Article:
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Fusion of sensor data, knowledge sources and algorithms for extraction and classification of topographic objects
Baltsavias, Emmanuel P.

International Archives of Photogrammetry and Remote Sensing, Vol. 32, Part 7-4-3 W6, Valladolid, Spain, 3-4 June, 1999
Fig 2. Workflow within a common classification process.
A main aim of our project is to create a training set database
once (for the first scene or date). In fact, we use the outlines
of the training sets and apply them to other scenes. The main
advantage is, that we don’t run into the pitfall that the same
class has variations in spectral behaviour because of temporal
and solar differences - this would definitely occur, if we just
transfer collected signatures which belong to the first scene.
Ideally, training data should be collected from multiple
sources. Our training sets consist mostly of ATKIS data,
Topo-Maps and ground truth data. This data should be used,
on one hand for extracting training areas, and on the other for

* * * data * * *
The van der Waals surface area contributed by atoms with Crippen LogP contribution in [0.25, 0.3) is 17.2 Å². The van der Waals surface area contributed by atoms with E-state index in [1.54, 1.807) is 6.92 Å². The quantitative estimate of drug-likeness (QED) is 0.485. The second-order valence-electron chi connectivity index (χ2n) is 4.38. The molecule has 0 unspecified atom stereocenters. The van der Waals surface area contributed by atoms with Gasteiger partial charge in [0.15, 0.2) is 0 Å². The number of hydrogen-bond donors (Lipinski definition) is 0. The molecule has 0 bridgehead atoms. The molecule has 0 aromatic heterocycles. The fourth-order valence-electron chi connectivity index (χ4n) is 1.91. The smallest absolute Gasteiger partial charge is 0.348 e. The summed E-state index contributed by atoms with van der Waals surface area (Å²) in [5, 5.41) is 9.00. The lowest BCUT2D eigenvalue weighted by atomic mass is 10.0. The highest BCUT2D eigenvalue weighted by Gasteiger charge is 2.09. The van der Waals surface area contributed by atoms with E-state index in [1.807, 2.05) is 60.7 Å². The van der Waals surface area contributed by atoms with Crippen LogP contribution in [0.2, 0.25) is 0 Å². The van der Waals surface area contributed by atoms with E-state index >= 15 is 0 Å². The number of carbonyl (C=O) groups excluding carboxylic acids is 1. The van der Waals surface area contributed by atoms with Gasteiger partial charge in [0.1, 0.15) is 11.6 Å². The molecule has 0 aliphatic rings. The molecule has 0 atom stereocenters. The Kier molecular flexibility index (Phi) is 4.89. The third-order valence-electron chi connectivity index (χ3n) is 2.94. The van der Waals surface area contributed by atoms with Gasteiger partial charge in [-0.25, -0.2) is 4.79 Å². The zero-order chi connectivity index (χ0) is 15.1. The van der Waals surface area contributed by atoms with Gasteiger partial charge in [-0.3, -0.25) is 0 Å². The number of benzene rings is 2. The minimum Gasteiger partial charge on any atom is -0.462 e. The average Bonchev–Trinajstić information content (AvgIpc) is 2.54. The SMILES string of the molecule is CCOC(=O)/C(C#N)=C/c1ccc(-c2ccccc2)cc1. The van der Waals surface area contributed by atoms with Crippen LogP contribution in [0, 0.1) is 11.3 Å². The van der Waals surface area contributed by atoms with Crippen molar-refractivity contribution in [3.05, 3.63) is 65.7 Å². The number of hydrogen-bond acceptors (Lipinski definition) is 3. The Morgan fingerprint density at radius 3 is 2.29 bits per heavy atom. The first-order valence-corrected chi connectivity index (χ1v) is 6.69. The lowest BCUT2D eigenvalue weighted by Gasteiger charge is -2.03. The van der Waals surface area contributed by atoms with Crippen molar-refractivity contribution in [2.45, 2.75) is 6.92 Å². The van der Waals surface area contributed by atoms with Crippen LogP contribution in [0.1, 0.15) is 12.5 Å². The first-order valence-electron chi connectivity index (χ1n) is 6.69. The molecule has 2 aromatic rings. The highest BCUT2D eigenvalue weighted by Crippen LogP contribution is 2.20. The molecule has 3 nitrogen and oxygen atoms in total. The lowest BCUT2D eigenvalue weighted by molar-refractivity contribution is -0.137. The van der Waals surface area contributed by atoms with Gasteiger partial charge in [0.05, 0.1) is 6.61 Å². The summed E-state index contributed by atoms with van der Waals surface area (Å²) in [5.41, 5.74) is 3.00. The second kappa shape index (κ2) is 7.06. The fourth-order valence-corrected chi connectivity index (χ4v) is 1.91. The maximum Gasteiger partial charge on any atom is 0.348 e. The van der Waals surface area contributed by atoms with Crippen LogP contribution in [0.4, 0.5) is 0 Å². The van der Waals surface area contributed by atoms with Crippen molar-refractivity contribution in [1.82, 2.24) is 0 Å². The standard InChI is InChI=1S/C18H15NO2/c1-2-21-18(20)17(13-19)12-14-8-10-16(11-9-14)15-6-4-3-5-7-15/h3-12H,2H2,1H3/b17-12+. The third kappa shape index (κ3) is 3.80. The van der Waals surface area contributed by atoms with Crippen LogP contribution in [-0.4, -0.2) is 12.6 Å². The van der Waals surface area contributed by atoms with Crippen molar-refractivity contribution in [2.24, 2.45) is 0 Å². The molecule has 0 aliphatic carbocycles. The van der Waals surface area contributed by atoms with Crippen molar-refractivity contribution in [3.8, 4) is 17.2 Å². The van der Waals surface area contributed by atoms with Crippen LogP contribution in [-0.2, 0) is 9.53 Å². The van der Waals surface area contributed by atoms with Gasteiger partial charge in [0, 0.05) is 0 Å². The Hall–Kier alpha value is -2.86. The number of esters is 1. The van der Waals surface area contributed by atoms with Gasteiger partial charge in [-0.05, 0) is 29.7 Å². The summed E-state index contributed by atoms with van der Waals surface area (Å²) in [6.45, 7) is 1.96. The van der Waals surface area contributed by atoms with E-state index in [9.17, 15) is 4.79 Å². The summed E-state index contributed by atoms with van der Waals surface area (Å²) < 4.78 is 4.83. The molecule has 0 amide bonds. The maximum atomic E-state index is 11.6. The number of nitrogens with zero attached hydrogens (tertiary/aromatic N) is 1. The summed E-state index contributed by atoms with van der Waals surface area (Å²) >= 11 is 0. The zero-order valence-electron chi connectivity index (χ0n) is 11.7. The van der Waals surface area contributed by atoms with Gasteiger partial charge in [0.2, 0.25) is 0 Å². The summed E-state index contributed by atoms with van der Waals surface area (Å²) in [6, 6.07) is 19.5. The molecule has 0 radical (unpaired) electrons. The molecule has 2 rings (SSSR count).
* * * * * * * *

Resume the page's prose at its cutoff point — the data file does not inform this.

evaluation of the results. In principle, we could introduce
errors, if we use training set boundaries of different sources
in different scales (spatial/time). To avoid this, we use the
one database with the best accuracy, which fits spatially and
temporally to the image acquisition. If this can’t be carried
out, there are three possibilities to handle this problem:
Fig. 4. Process of signature extraction.
(1) we could use the intersection of both databases by
applying overlay techniques, (2) we could use the union by
utilising join processes, and (3) we could use both databases
separately. We avoid the 3 rd method because it causes a
statistical overweighting in the classification process. After
each GIS process flow, we perform a histogram check for
each new signature. If we get a valid signature, we keep the
file, otherwise it will be excluded from our database (Fig. 4).
Within this workflow, our strategy is not to detect areas
where changes have occurred but those without changes. If
changes have occurred during the process of transferring
training set boundaries to a new scene, we have to modify the
geometry of the signature boundaries by using GIS
capabilities (Fig. 4), such as buffering (dilate, shrink), until
the signature becomes unimodal. We do not make use of
thresholds between peaks of multimodal histograms to
separate the different signatures, because this technique is not
practical for automation. In the worst case, multimodal
signatures have to be eliminated. A problem is to treat
classes, which are unimodal in the first and second time stage
Fig. 3. Overview of a modem workflow within an integrated GIS and Remote Sensing environment.